Zhangke Jia has already walked countless red carpets, picking up the Golden Lion in Venice for Still Life and garnering awards for his more recent A Touch of Sin. Regular collaborator Tao Zhao starred in both those films and appears in Mountains May Depart, giving Cate Blanchett stiff competition for the Best Actress award here in Cannes.

Zhao plays Tao and we see her performing to the Pet Shop Boys’ Go West at New Year, it’s 1999 and go west is exactly what China is about to do. Tao has two suitors, Jinsheng (Yi Zhang) and Liang (Jingdong Liang), the former a wheeler dealer who has embraced westernisation to the extent that he wants to name his son Dollar, the latter a miner.

When Tao chooses to marry Jinsheng, the lovelorn Liang ups sticks. We then move on to part two, set in 2014, the most successful of the three sections. It’s New Year again, but this time the performing Chinese dragons have been replaced by a US-style marching band. Tao lives alone, her son, Dollar, attends an international school and lives with his dad and step mum.

When he returns for his grandfather’s funeral, we see a privileged and spoilt child who barely speaks Mandarin and hardly knows his mother. In the short time they have together, Tao strives to forge a relationship with Dollar. Before he heads off to a new life in Australia, Tao hands him a set of her house keys, stating that he will always have a home with her.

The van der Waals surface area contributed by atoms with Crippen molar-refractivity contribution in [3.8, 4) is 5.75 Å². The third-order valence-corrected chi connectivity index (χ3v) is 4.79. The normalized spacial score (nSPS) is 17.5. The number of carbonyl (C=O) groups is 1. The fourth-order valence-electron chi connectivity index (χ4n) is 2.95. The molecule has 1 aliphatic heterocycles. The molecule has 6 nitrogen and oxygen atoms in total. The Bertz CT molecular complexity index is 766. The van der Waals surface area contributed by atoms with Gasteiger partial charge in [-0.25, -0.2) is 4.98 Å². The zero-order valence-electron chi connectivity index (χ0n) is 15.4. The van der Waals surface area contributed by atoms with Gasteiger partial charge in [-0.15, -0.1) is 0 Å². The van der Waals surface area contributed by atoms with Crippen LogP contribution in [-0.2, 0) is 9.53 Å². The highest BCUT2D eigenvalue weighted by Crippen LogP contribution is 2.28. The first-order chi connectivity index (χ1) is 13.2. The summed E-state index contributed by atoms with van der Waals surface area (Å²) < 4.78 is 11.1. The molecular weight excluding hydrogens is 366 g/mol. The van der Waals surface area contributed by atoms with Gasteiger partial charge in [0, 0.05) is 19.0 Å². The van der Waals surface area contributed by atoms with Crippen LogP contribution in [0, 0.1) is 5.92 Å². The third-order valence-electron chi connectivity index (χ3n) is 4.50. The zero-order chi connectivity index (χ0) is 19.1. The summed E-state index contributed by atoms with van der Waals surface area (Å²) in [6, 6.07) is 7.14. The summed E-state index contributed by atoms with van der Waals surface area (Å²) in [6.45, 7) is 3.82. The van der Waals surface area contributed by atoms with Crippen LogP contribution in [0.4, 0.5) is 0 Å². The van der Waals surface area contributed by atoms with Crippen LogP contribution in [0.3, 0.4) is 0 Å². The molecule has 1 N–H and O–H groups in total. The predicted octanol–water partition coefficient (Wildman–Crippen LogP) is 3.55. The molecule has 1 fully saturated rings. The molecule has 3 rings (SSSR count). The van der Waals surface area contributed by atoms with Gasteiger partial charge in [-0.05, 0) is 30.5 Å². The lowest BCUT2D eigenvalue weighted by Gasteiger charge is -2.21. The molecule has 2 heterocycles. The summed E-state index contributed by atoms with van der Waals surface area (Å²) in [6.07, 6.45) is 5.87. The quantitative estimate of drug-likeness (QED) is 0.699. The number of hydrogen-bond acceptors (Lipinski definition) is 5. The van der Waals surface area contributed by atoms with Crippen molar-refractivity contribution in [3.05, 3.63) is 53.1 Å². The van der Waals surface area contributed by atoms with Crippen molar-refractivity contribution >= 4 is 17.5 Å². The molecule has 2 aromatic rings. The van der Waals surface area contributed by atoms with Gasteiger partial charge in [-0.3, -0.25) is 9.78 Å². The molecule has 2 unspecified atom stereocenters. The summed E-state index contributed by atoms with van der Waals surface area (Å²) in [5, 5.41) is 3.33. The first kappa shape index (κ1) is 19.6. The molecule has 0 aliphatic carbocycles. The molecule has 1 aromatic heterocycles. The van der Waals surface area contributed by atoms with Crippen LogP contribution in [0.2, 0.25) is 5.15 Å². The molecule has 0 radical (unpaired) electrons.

The third part is set in 2025 and this part of the film is its downfall. The near future is nicely captured: there are no driverless cars or google glasses, no odd interiors or apocalyptic landscapes; there’s just some nice-looking technology and a slightly crumbling nature. Dollar (Zijang Dong) is now a grown man trying to escape his father and learn his native language. He falls for his teacher Mia (Sylvia Chang), but Dollar’s Oedipal relationship with Mia seems too forced. Also, Dollar has a pretty strong Chinese accent for someone who can’t speak the language.

What does work well are the threads running throughout the film, though not necessarily in every section. We see a puppy grow into an old pet, a sweater, a boy carrying a traditional weapon, a set of keys. These threads form a connection between the years, but show that it is neither constant nor resistant to change.

There are also beautiful scenes, such as ice being blown up on a river or the bizarre sight of a single-pilot plane crashing and bursting into flames. No explanation is given; it is simply a beautiful and terrible image.

Jia has created a brilliant view of China’s westernisation and the world’s globalisation, often parodied through the character of Jingsheng. But it is Tao Zhao who towers here as the lonely and lovely Tao, a Hermione waiting for her lost child’s return.